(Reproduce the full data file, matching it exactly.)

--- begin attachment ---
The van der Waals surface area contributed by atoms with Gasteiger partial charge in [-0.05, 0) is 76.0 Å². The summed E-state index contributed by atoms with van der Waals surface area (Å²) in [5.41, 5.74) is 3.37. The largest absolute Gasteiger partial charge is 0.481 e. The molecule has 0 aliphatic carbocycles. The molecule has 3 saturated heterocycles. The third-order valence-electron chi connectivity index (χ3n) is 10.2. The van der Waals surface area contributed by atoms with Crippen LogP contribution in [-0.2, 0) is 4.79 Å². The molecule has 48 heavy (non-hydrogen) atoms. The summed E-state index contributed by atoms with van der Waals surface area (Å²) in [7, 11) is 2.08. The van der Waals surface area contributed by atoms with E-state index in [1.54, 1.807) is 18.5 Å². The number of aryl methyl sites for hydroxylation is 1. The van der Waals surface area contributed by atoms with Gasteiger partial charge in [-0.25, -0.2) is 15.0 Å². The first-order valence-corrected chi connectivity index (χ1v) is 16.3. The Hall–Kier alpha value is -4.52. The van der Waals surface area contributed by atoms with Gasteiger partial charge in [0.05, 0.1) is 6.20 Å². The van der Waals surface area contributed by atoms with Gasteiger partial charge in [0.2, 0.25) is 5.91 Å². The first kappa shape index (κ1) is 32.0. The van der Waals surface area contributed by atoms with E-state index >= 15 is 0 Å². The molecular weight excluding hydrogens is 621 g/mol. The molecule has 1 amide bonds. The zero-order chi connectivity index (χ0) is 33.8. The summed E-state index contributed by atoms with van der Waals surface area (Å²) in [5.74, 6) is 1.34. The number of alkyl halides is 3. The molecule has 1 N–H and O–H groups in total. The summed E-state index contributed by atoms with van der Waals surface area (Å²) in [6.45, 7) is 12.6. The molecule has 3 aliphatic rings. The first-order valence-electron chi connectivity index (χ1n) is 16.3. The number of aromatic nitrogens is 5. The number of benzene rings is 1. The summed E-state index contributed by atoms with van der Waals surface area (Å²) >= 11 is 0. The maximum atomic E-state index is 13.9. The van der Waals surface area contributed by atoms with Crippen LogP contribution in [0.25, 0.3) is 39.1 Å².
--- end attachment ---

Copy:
The van der Waals surface area contributed by atoms with Gasteiger partial charge in [-0.05, 0) is 76.0 Å². The summed E-state index contributed by atoms with van der Waals surface area (Å²) in [5.41, 5.74) is 3.37. The largest absolute Gasteiger partial charge is 0.481 e. The molecule has 0 aliphatic carbocycles. The molecule has 3 saturated heterocycles. The third-order valence-electron chi connectivity index (χ3n) is 10.2. The van der Waals surface area contributed by atoms with Crippen LogP contribution in [-0.2, 0) is 4.79 Å². The molecule has 48 heavy (non-hydrogen) atoms. The summed E-state index contributed by atoms with van der Waals surface area (Å²) in [7, 11) is 2.08. The van der Waals surface area contributed by atoms with E-state index in [1.54, 1.807) is 18.5 Å². The number of aryl methyl sites for hydroxylation is 1. The van der Waals surface area contributed by atoms with Gasteiger partial charge in [-0.25, -0.2) is 15.0 Å². The first-order valence-corrected chi connectivity index (χ1v) is 16.3. The Hall–Kier alpha value is -4.52. The van der Waals surface area contributed by atoms with Gasteiger partial charge in [0.05, 0.1) is 6.20 Å². The van der Waals surface area contributed by atoms with Gasteiger partial charge in [0.2, 0.25) is 5.91 Å². The first kappa shape index (κ1) is 32.0. The van der Waals surface area contributed by atoms with E-state index >= 15 is 0 Å². The molecular weight excluding hydrogens is 621 g/mol. The molecule has 1 amide bonds. The zero-order chi connectivity index (χ0) is 33.8. The summed E-state index contributed by atoms with van der Waals surface area (Å²) in [5.74, 6) is 1.34. The number of alkyl halides is 3. The molecule has 1 N–H and O–H groups in total. The summed E-state index contributed by atoms with van der Waals surface area (Å²) in [6.45, 7) is 12.6. The molecule has 3 aliphatic rings. The first-order valence-electron chi connectivity index (χ1n) is 16.3. The number of aromatic nitrogens is 5. The number of benzene rings is 1. The summed E-state index contributed by atoms with van der Waals surface area (Å²) >= 11 is 0. The maximum atomic E-state index is 13.9. The van der Waals surface area contributed by atoms with Crippen LogP contribution in [0.25, 0.3) is 39.1 Å².